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FCC, Net Neutrality debacle

Last posted Jan 26, 2014 at 09:46AM EST. Added Jan 18, 2014 at 02:11PM EST
9 posts from 8 users

Recently, there’s been widespread talk of the death of net neutrality to the ISPs, fears of said ISPs being free to restrict domains on their services to customers as they see fit. Hypothetical instances include slowdown/pay for view/denied access to certain sites with Verizon.
Her was the full court case, but it seems quite a few people who can’t into law (like me) don;t really understand what happened.

https://www.casetext.com/case/verizon-v-fcc-3

My brief knowledge extends to the FCC struggling to define what parameters the “internet” had, either as telecomms or information distribution.
Hopefully someone more versed in legalese make sense of this

Jan 18, 2014 at 02:11PM EST
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I don’t know too much on this subject other than what I’ve seen here:

But I’m not going to worry too much more about this until I have to. lol. It seems like consumerism would weed out the ISPs that actually started doing this. I really don’t see any reason to get your jimmies rustled quite yet.

Jan 18, 2014 at 05:09PM EST
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I don’t see this becoming a huge issue. If ISPs start charging for individual websites, then those websites would then charge the ISP a licensing fee, otherwise, the ISP would be sued for copyright/trademark infringement (for making money off of other people’s IPs).

I doubt many websites would hop on board since paywalls are notorious for decimating user traffic--just look at newspapers, which are still hemorrhaging money because people don’t bother with the paywalls. Facebook, Yahoo, Google--they all wouldn’t sign up because they’d know once they do, their user traffic would plummet and the money they’d make from the licensing fee would never make up for the lost advertising.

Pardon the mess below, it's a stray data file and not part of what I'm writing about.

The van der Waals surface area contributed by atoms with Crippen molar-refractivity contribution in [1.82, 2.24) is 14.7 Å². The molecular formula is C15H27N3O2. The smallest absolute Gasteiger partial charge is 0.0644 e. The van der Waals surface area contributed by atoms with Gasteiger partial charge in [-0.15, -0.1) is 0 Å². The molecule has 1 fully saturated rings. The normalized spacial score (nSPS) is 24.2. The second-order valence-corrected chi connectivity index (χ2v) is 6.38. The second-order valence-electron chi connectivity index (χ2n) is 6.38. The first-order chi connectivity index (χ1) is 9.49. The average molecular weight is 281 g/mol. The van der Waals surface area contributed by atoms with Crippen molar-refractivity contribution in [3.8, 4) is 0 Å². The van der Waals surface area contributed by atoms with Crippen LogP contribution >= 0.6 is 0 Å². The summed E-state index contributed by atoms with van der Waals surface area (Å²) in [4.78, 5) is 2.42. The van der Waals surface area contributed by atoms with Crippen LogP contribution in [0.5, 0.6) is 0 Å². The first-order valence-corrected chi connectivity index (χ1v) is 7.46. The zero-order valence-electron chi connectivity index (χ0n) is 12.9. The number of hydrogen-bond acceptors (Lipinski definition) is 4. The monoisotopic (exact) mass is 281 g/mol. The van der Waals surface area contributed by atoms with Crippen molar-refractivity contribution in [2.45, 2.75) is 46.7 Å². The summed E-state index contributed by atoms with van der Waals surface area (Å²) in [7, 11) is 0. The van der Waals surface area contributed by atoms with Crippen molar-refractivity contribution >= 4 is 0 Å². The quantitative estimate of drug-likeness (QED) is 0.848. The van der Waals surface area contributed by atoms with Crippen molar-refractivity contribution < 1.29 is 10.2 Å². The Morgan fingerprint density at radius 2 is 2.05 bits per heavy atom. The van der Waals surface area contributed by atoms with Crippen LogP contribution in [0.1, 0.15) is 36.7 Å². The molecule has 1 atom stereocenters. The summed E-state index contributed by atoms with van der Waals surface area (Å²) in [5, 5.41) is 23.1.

It would also give competitors a huge advantage. “Why use Youtube and pay those fees when you can use Dailymotion for free?” And in the world of the internet, advantages can sink competition in a heartbeat.

Last edited Jan 18, 2014 at 05:49PM EST
Jan 18, 2014 at 05:48PM EST
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xTSGx wrote:

I don’t see this becoming a huge issue. If ISPs start charging for individual websites, then those websites would then charge the ISP a licensing fee, otherwise, the ISP would be sued for copyright/trademark infringement (for making money off of other people’s IPs).

I doubt many websites would hop on board since paywalls are notorious for decimating user traffic--just look at newspapers, which are still hemorrhaging money because people don’t bother with the paywalls. Facebook, Yahoo, Google--they all wouldn’t sign up because they’d know once they do, their user traffic would plummet and the money they’d make from the licensing fee would never make up for the lost advertising.

It would also give competitors a huge advantage. “Why use Youtube and pay those fees when you can use Dailymotion for free?” And in the world of the internet, advantages can sink competition in a heartbeat.

The problem doesn’t seem to be a fee added to specific services, but a lack of fees for popular services. For example, if Comcast said you can use 200 gigs of internet a month, but all YouTube data is free, then it would give consumers an incentive to use YouTube. Then, when a new program comes out, lets call it TouYube, no one will want to use the program because its usage adds up to the data cap. Even if TouYube is vastly superior to YouTube, it will still struggle to gain a userbase because of fees that aren’t added fees, but are ones that have been taken away for more popular services.